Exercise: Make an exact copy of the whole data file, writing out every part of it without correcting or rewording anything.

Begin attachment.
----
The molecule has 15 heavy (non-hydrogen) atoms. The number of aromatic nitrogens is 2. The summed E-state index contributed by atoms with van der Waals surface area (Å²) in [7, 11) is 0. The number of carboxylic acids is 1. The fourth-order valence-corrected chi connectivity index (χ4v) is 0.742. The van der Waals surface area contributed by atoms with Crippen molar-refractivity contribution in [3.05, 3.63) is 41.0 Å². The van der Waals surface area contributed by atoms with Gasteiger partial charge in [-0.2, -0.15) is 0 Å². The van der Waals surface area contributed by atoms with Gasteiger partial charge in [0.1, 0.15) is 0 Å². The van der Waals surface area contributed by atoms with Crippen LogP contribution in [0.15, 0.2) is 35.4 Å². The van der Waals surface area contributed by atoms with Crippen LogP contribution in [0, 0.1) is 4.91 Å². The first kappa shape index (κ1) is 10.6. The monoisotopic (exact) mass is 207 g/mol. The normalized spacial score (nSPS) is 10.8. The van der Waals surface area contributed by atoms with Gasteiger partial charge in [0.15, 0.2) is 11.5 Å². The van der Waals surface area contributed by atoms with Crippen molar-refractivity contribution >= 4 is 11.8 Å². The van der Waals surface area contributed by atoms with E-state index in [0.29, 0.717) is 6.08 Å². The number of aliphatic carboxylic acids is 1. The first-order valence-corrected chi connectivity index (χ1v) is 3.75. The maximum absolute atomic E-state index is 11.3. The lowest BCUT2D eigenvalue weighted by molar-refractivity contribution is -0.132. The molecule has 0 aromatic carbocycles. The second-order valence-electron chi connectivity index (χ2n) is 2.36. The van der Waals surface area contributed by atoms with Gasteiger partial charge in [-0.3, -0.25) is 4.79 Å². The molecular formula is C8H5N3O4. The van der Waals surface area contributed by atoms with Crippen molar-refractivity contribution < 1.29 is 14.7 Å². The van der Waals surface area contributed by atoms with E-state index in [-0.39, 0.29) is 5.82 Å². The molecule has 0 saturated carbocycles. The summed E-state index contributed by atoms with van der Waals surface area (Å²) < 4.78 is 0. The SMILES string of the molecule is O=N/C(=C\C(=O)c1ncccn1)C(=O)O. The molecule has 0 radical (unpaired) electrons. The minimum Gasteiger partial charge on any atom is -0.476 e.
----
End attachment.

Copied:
The molecule has 15 heavy (non-hydrogen) atoms. The number of aromatic nitrogens is 2. The summed E-state index contributed by atoms with van der Waals surface area (Å²) in [7, 11) is 0. The number of carboxylic acids is 1. The fourth-order valence-corrected chi connectivity index (χ4v) is 0.742. The van der Waals surface area contributed by atoms with Crippen molar-refractivity contribution in [3.05, 3.63) is 41.0 Å². The van der Waals surface area contributed by atoms with Gasteiger partial charge in [-0.2, -0.15) is 0 Å². The van der Waals surface area contributed by atoms with Gasteiger partial charge in [0.1, 0.15) is 0 Å². The van der Waals surface area contributed by atoms with Crippen LogP contribution in [0.15, 0.2) is 35.4 Å². The van der Waals surface area contributed by atoms with Crippen LogP contribution in [0, 0.1) is 4.91 Å². The first kappa shape index (κ1) is 10.6. The monoisotopic (exact) mass is 207 g/mol. The normalized spacial score (nSPS) is 10.8. The van der Waals surface area contributed by atoms with Gasteiger partial charge in [0.15, 0.2) is 11.5 Å². The van der Waals surface area contributed by atoms with Crippen molar-refractivity contribution >= 4 is 11.8 Å². The van der Waals surface area contributed by atoms with E-state index in [0.29, 0.717) is 6.08 Å². The number of aliphatic carboxylic acids is 1. The first-order valence-corrected chi connectivity index (χ1v) is 3.75. The maximum absolute atomic E-state index is 11.3. The lowest BCUT2D eigenvalue weighted by molar-refractivity contribution is -0.132. The molecule has 0 aromatic carbocycles. The second-order valence-electron chi connectivity index (χ2n) is 2.36. The van der Waals surface area contributed by atoms with Gasteiger partial charge in [-0.3, -0.25) is 4.79 Å². The molecular formula is C8H5N3O4. The van der Waals surface area contributed by atoms with Crippen molar-refractivity contribution < 1.29 is 14.7 Å². The van der Waals surface area contributed by atoms with E-state index in [-0.39, 0.29) is 5.82 Å². The molecule has 0 saturated carbocycles. The summed E-state index contributed by atoms with van der Waals surface area (Å²) < 4.78 is 0. The SMILES string of the molecule is O=N/C(=C\C(=O)c1ncccn1)C(=O)O. The molecule has 0 radical (unpaired) electrons. The minimum Gasteiger partial charge on any atom is -0.476 e.